Maundy Thursday

His hour had come…. He loved them to the end.… You do not know now … but later you will understand.1

Christ washing the Disciples' Feet
Christ washing the Disciples' Feet, from Art in the Christian Tradition, a project of the Vanderbilt Divinity Library, Nashville, Tenn. Original source.

April 2, 2015

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Commentary on John 13:1-17, 31b-35

His hour had come…. He loved them to the end.… You do not know now … but later you will understand.1

Poets speak of circles of time, rivers of time, or the time before time. Physicists understand time as a construct that keeps everything from happening at once. Storytellers get to arrange time, sometimes condensing and sometimes expanding it, so that it conveys their stories’ most important truths. The disciples, though, have no such luxury.

Like most of us in our day-to-day existence, they are constrained by time’s linearity, living each moment as it occurs, one event after another. Unlike us, however, they lack the advantage of knowing the end of this particular story before it happens. While we experience Maundy Thursday from the perspective of both sides of the cross — in our liturgical calendar Good Friday has not yet happened, even though we always live in the reality of Easter — the disciples must make sense of events only as they unfold.

So, when Jesus washes their feet and wipes them with a towel, it is understandable if the disciples do not quite get the point.

Washing usually takes place before the meal, not in the middle of it. Masters usually have their feet washed by their servants, or teachers by their students, not the other way around. And, since this is not a Passover meal2, the disciples might not have expected an extended period of teaching or remembrance as typically happens on that occasion. Events are not unfolding in a way that makes sense to them. No wonder Peter blurts out, “You will never wash my feet!” (John 13:8).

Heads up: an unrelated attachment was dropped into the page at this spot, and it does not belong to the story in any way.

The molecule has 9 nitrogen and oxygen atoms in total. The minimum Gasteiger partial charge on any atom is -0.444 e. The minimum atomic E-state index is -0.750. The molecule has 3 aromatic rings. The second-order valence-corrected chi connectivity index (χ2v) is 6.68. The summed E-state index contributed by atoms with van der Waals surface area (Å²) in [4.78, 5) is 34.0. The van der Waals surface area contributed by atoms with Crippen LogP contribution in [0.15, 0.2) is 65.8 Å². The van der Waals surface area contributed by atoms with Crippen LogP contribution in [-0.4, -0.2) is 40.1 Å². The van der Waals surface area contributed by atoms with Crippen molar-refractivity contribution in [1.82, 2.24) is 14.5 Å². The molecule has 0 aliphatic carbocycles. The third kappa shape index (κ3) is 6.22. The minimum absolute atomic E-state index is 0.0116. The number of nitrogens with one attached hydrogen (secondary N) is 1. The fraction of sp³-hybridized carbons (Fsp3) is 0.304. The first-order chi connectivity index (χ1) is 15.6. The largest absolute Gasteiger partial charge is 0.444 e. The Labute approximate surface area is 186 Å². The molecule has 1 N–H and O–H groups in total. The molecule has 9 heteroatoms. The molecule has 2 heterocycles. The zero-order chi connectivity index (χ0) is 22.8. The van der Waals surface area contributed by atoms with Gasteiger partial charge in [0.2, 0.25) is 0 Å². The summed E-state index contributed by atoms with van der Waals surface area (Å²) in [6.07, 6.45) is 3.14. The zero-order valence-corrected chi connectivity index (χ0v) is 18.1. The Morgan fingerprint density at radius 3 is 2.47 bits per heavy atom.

However, just as one prepares for an upcoming meal by washing the hands, so Jesus prepares his disciples for what lies ahead of them by washing their feet. As John narrates the episode, subsequent events give meaning to present realities. Jesus knows what is coming (and we know, too, having had 2000 years to reflect on the matter), and he wants his followers to be ready: (1) Jesus will die (and live); (2) the disciples will live (and die).

Jesus will die (and live)

Several verbal threads tie this passage to Jesus’ death:

  • “His hour had come…” (13:1). Up to this point in the Gospel, the hour has not yet come (2:4; 7:30; 8:20), but it persistently beckons from the future, drawing the present forward to its climax. We learn that “the hour” will be a time of death (16:2) and a time of glory (17:1), encompassed within that kairos moment when Jesus is “lifted up from the earth” (a reference to both the crucifixion and the resurrection), drawing all people to himself (12:32).
  • “…to depart from this world and go to the Father” (13:1). The verb translated as “depart” is metalambano.